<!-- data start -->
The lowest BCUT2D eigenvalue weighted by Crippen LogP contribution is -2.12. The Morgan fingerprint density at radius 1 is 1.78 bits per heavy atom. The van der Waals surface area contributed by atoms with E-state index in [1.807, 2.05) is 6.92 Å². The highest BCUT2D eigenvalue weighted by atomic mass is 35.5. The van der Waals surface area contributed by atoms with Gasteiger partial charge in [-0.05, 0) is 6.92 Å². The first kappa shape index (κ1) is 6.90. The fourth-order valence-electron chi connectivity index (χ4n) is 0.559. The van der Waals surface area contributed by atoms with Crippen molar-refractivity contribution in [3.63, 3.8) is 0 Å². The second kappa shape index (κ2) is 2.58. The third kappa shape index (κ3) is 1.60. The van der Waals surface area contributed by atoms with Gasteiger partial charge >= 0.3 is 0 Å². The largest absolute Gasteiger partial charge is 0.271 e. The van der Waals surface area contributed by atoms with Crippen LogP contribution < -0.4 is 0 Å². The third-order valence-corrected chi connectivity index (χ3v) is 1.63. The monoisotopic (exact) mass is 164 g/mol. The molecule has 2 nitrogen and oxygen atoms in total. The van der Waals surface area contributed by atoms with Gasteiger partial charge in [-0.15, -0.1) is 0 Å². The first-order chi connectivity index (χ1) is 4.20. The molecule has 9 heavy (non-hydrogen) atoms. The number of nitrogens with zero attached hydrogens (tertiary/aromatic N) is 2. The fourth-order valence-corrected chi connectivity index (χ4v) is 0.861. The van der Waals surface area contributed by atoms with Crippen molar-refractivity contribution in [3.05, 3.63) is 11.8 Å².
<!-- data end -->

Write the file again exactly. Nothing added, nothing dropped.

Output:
The lowest BCUT2D eigenvalue weighted by Crippen LogP contribution is -2.12. The Morgan fingerprint density at radius 1 is 1.78 bits per heavy atom. The van der Waals surface area contributed by atoms with E-state index in [1.807, 2.05) is 6.92 Å². The highest BCUT2D eigenvalue weighted by atomic mass is 35.5. The van der Waals surface area contributed by atoms with Gasteiger partial charge in [-0.05, 0) is 6.92 Å². The first kappa shape index (κ1) is 6.90. The fourth-order valence-electron chi connectivity index (χ4n) is 0.559. The van der Waals surface area contributed by atoms with Crippen molar-refractivity contribution in [3.63, 3.8) is 0 Å². The second kappa shape index (κ2) is 2.58. The third kappa shape index (κ3) is 1.60. The van der Waals surface area contributed by atoms with Gasteiger partial charge >= 0.3 is 0 Å². The largest absolute Gasteiger partial charge is 0.271 e. The van der Waals surface area contributed by atoms with Crippen LogP contribution < -0.4 is 0 Å². The third-order valence-corrected chi connectivity index (χ3v) is 1.63. The monoisotopic (exact) mass is 164 g/mol. The molecule has 2 nitrogen and oxygen atoms in total. The van der Waals surface area contributed by atoms with Gasteiger partial charge in [-0.15, -0.1) is 0 Å². The first-order chi connectivity index (χ1) is 4.20. The molecule has 9 heavy (non-hydrogen) atoms. The number of nitrogens with zero attached hydrogens (tertiary/aromatic N) is 2. The fourth-order valence-corrected chi connectivity index (χ4v) is 0.861. The van der Waals surface area contributed by atoms with Crippen molar-refractivity contribution in [3.05, 3.63) is 11.8 Å².